Deficiency of GABAergic synaptic inhibition in the Kölliker-Fuse area underlies respiratory dysrhythmia in a mouse model of Rett syndrome

Ana Paula Abdala*, Marie A. Toward, Mathias Dutschmann, John M. Bissonnette, Julian F R Paton

*Corresponding author for this work

Research output: Contribution to journalArticle (Academic Journal)peer-review

29 Citations (Scopus)
334 Downloads (Pure)

Abstract

Central apnoeas and respiratory irregularity are a common feature in Rett syndrome (RTT), a neurodevelopmental disorder most often caused by mutations in the methyl-CpG-binding protein 2 gene (MECP2). We used a MECP2 deficient mouse model of RTT as a strategy to obtain insights into the neurobiology of the disease and into mechanisms essential for respiratory rhythmicity during normal breathing. Previously, we showed that, systemic administration of a GABA reuptake blocker in MECP2 deficient mice markedly reduced the occurrence of central apnoeas. Further, we found that, during central apnoeas, post-inspiratory drive (adductor motor) to the upper airways was enhanced in amplitude and duration in Mecp2 heterozygous female mice. Since the pontine Kölliker-Fuse area (KF) drives post-inspiration, suppresses inspiration, and can reset the respiratory oscillator phase, we hypothesized that synaptic inhibition in this area is essential for respiratory rhythm regularity. In this study, we found that: (i) Mecp2 heterozygous mice showed deficiency of GABA perisomatic bouton-like puncta and processes in the KF nucleus; (ii) blockade of GABA reuptake in the KF of RTT mice reduced breathing irregularity; (iii) conversely, blockade of GABAA receptors in the KF of healthy rats mimicked the RTT respiratory phenotype of recurrent central apnoeas and prolonged post-inspiratory activity. Our results show that reductions in synaptic inhibition within the KF induce rhythm irregularity whereas boosting GABA transmission reduces respiratory arrhythmia in a murine model of RTT. Our data suggest that manipulation of synaptic inhibition in KF may be a clinically important strategy for alleviating the life threatening respiratory disorders in RTT.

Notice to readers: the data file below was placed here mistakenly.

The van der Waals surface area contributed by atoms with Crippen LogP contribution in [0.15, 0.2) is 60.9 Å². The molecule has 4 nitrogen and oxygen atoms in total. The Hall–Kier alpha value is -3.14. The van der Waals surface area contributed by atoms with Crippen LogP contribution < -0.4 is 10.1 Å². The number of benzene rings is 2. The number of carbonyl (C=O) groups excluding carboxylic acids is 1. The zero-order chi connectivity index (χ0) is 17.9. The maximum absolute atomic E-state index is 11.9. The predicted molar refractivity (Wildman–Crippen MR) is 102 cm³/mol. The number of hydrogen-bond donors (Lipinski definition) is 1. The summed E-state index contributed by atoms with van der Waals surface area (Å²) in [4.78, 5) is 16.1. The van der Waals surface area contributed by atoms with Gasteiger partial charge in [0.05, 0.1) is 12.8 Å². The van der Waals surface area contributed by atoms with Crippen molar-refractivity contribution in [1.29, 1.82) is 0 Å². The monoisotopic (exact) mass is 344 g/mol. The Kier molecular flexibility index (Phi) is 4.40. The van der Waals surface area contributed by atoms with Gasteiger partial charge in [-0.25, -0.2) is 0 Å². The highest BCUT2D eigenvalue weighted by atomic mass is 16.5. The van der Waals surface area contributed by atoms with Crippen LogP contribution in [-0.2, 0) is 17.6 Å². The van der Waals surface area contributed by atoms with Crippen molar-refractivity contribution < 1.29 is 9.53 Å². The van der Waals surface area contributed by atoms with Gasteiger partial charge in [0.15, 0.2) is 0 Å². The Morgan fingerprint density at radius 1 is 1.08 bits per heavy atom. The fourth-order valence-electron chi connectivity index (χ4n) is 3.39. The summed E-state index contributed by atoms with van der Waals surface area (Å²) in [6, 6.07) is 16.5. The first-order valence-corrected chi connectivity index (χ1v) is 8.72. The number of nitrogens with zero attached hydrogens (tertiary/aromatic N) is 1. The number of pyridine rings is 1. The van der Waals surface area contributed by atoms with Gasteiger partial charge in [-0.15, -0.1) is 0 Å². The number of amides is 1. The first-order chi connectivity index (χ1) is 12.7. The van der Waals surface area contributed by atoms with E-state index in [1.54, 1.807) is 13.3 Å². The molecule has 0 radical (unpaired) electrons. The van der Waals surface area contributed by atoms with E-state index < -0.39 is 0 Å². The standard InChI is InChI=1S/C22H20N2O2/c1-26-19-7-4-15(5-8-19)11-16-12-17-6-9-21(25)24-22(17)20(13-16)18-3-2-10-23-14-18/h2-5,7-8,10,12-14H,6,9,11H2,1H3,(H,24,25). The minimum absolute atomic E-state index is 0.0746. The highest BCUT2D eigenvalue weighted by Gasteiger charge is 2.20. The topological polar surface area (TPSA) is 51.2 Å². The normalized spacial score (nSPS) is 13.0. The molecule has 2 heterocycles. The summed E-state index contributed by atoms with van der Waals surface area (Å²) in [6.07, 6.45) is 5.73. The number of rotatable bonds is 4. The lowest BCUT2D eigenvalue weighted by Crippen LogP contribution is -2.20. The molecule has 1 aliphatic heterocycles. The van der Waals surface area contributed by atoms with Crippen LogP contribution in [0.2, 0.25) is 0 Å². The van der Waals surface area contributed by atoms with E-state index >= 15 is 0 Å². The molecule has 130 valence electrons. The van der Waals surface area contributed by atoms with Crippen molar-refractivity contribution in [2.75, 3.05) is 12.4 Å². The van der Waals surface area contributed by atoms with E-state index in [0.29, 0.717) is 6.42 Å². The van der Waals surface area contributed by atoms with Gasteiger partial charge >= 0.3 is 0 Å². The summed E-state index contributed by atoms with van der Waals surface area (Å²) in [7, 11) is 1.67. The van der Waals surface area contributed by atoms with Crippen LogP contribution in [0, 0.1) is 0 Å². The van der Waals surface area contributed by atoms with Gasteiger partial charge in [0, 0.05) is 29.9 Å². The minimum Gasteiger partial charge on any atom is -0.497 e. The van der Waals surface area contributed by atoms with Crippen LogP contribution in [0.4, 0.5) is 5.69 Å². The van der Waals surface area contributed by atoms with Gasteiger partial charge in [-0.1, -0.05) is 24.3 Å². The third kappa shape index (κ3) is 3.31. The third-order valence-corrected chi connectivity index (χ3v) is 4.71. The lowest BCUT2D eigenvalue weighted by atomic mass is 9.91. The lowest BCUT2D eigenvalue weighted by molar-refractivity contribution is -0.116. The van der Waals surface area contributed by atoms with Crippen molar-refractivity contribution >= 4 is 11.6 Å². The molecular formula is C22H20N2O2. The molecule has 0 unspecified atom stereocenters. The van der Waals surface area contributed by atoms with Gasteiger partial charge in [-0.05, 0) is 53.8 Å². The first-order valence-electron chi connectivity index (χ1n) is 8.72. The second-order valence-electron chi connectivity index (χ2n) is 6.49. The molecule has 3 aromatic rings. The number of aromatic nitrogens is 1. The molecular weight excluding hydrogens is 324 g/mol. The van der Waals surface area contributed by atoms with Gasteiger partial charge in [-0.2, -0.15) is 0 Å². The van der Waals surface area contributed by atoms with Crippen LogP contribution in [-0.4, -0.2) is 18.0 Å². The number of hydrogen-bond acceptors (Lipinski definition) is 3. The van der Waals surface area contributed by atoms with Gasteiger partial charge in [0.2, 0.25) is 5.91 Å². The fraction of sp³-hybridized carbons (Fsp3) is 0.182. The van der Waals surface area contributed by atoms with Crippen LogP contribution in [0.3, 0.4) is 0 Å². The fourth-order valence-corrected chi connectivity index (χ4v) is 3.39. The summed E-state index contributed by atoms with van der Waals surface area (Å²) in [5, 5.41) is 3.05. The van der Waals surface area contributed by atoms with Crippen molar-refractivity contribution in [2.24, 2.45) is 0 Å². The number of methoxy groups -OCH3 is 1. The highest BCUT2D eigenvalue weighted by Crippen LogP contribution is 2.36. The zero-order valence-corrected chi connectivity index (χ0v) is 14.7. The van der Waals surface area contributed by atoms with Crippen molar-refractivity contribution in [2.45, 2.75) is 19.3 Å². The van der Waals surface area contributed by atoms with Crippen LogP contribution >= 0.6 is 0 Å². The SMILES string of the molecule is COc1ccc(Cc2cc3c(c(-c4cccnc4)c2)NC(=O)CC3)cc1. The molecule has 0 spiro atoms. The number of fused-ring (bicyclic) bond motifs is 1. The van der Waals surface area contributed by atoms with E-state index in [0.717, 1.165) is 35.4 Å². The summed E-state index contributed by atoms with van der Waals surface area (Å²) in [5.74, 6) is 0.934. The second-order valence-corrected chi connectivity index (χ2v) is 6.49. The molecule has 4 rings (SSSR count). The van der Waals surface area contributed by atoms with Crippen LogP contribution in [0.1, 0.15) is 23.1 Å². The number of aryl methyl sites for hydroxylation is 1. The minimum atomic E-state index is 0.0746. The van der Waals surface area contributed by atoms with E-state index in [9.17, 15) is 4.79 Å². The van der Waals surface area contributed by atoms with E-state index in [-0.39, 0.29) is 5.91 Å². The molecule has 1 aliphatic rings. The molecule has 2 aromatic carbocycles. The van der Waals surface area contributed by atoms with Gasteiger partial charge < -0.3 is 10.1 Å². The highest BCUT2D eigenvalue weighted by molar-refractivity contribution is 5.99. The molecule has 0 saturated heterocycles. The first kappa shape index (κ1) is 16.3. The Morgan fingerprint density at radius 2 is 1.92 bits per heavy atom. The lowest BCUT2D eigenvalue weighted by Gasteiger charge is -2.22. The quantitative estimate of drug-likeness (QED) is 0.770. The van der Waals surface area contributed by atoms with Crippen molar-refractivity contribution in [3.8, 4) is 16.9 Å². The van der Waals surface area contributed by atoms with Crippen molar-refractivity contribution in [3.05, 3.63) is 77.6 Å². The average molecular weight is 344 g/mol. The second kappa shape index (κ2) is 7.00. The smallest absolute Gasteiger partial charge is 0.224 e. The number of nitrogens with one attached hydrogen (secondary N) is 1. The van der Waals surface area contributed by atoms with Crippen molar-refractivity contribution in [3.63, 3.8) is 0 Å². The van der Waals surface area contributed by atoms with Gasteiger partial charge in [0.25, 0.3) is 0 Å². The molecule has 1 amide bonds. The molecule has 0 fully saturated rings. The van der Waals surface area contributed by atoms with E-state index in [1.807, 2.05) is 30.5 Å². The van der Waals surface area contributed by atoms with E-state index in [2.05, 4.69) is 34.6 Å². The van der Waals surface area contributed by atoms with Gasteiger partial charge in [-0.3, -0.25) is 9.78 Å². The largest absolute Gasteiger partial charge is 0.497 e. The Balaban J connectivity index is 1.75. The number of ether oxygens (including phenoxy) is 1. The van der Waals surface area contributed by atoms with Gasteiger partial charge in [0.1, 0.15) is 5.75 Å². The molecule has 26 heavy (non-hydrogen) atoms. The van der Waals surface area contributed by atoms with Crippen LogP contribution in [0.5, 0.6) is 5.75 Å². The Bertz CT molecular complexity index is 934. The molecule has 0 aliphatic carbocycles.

Original languageEnglish
Pages (from-to)223-237
Number of pages15
JournalJournal of Physiology
Volume594
Issue number1
Early online date14 Dec 2015
DOIs
Publication statusPublished - 31 Dec 2015

Keywords

  • Rett syndrome
  • Breathing
  • GABA

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